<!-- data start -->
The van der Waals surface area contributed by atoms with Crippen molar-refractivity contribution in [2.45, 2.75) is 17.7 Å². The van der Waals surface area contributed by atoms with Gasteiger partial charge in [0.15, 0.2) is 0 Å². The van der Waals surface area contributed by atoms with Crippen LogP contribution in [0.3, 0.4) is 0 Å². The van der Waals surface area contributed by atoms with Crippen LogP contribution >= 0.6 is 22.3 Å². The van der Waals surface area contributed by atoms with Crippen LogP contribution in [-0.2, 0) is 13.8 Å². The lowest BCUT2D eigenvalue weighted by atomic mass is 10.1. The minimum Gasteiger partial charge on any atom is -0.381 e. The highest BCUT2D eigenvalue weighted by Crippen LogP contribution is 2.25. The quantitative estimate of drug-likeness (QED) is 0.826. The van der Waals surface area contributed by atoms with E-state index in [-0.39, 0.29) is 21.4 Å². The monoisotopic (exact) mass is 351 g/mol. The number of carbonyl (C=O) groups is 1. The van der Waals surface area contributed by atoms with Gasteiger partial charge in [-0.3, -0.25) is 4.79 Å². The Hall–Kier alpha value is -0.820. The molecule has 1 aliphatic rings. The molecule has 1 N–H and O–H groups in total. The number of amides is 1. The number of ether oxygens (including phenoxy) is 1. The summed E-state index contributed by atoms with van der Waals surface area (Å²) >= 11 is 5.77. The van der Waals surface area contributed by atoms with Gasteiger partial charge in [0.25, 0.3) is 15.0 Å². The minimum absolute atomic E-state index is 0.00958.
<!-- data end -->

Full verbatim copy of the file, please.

The van der Waals surface area contributed by atoms with Crippen molar-refractivity contribution in [2.45, 2.75) is 17.7 Å². The van der Waals surface area contributed by atoms with Gasteiger partial charge in [0.15, 0.2) is 0 Å². The van der Waals surface area contributed by atoms with Crippen LogP contribution in [0.3, 0.4) is 0 Å². The van der Waals surface area contributed by atoms with Crippen LogP contribution >= 0.6 is 22.3 Å². The van der Waals surface area contributed by atoms with Crippen LogP contribution in [-0.2, 0) is 13.8 Å². The lowest BCUT2D eigenvalue weighted by atomic mass is 10.1. The minimum Gasteiger partial charge on any atom is -0.381 e. The highest BCUT2D eigenvalue weighted by Crippen LogP contribution is 2.25. The quantitative estimate of drug-likeness (QED) is 0.826. The van der Waals surface area contributed by atoms with E-state index in [-0.39, 0.29) is 21.4 Å². The monoisotopic (exact) mass is 351 g/mol. The number of carbonyl (C=O) groups is 1. The van der Waals surface area contributed by atoms with Gasteiger partial charge in [-0.3, -0.25) is 4.79 Å². The Hall–Kier alpha value is -0.820. The molecule has 1 aliphatic rings. The molecule has 1 N–H and O–H groups in total. The number of amides is 1. The number of ether oxygens (including phenoxy) is 1. The summed E-state index contributed by atoms with van der Waals surface area (Å²) >= 11 is 5.77. The van der Waals surface area contributed by atoms with Gasteiger partial charge in [0.25, 0.3) is 15.0 Å². The minimum absolute atomic E-state index is 0.00958.